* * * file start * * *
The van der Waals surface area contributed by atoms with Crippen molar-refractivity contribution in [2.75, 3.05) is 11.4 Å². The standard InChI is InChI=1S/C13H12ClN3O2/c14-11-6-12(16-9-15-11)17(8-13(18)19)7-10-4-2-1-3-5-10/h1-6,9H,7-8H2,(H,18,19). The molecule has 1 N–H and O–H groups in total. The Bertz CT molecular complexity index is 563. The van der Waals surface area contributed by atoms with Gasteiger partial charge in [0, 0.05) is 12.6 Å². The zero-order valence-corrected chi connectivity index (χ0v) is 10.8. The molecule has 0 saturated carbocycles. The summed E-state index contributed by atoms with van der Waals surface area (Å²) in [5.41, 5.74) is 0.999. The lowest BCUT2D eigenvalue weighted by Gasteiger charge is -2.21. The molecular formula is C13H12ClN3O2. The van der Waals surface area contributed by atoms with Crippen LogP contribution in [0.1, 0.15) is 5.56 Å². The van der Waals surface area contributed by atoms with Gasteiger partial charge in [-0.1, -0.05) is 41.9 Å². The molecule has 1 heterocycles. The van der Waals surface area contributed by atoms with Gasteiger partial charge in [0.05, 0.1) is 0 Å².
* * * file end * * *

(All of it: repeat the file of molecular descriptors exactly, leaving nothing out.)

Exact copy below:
The van der Waals surface area contributed by atoms with Crippen molar-refractivity contribution in [2.75, 3.05) is 11.4 Å². The standard InChI is InChI=1S/C13H12ClN3O2/c14-11-6-12(16-9-15-11)17(8-13(18)19)7-10-4-2-1-3-5-10/h1-6,9H,7-8H2,(H,18,19). The molecule has 1 N–H and O–H groups in total. The Bertz CT molecular complexity index is 563. The van der Waals surface area contributed by atoms with Gasteiger partial charge in [0, 0.05) is 12.6 Å². The zero-order valence-corrected chi connectivity index (χ0v) is 10.8. The molecule has 0 saturated carbocycles. The summed E-state index contributed by atoms with van der Waals surface area (Å²) in [5.41, 5.74) is 0.999. The lowest BCUT2D eigenvalue weighted by Gasteiger charge is -2.21. The molecular formula is C13H12ClN3O2. The van der Waals surface area contributed by atoms with Crippen LogP contribution in [0.1, 0.15) is 5.56 Å². The van der Waals surface area contributed by atoms with Gasteiger partial charge in [-0.1, -0.05) is 41.9 Å². The molecule has 1 heterocycles. The van der Waals surface area contributed by atoms with Gasteiger partial charge in [0.05, 0.1) is 0 Å².